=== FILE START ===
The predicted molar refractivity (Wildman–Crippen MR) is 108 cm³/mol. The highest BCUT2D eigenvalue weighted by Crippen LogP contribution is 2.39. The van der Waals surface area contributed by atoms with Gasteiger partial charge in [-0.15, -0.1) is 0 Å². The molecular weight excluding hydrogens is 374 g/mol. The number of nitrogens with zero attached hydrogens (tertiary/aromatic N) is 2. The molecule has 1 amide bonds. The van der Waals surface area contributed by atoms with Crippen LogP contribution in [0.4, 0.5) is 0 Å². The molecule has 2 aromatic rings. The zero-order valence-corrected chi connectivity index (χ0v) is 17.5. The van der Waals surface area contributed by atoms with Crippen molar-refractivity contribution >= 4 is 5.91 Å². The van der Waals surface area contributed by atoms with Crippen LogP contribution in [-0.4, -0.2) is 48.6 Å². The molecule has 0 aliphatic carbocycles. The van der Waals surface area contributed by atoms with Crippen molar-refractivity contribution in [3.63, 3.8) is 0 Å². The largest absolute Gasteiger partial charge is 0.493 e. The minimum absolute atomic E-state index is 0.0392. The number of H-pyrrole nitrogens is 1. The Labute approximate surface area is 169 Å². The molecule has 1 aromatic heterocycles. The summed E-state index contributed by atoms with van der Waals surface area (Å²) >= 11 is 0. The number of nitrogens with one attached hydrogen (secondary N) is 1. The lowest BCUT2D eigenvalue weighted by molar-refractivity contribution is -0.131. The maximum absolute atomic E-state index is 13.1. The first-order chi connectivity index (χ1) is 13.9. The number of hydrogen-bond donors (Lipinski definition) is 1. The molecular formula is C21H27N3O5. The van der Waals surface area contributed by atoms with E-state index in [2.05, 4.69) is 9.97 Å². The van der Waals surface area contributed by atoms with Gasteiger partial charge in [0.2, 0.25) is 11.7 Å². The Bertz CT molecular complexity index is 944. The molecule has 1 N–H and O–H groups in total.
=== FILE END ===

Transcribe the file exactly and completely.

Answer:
The predicted molar refractivity (Wildman–Crippen MR) is 108 cm³/mol. The highest BCUT2D eigenvalue weighted by Crippen LogP contribution is 2.39. The van der Waals surface area contributed by atoms with Gasteiger partial charge in [-0.15, -0.1) is 0 Å². The molecular weight excluding hydrogens is 374 g/mol. The number of nitrogens with zero attached hydrogens (tertiary/aromatic N) is 2. The molecule has 1 amide bonds. The van der Waals surface area contributed by atoms with Crippen LogP contribution in [0.4, 0.5) is 0 Å². The molecule has 2 aromatic rings. The zero-order valence-corrected chi connectivity index (χ0v) is 17.5. The van der Waals surface area contributed by atoms with Crippen molar-refractivity contribution >= 4 is 5.91 Å². The van der Waals surface area contributed by atoms with Crippen LogP contribution in [-0.4, -0.2) is 48.6 Å². The molecule has 0 aliphatic carbocycles. The van der Waals surface area contributed by atoms with Crippen molar-refractivity contribution in [3.63, 3.8) is 0 Å². The largest absolute Gasteiger partial charge is 0.493 e. The minimum absolute atomic E-state index is 0.0392. The number of H-pyrrole nitrogens is 1. The Labute approximate surface area is 169 Å². The molecule has 1 aromatic heterocycles. The summed E-state index contributed by atoms with van der Waals surface area (Å²) >= 11 is 0. The number of nitrogens with one attached hydrogen (secondary N) is 1. The lowest BCUT2D eigenvalue weighted by molar-refractivity contribution is -0.131. The maximum absolute atomic E-state index is 13.1. The first-order chi connectivity index (χ1) is 13.9. The number of hydrogen-bond donors (Lipinski definition) is 1. The molecular formula is C21H27N3O5. The van der Waals surface area contributed by atoms with E-state index in [2.05, 4.69) is 9.97 Å². The van der Waals surface area contributed by atoms with Gasteiger partial charge in [0.2, 0.25) is 11.7 Å². The Bertz CT molecular complexity index is 944. The molecule has 1 N–H and O–H groups in total.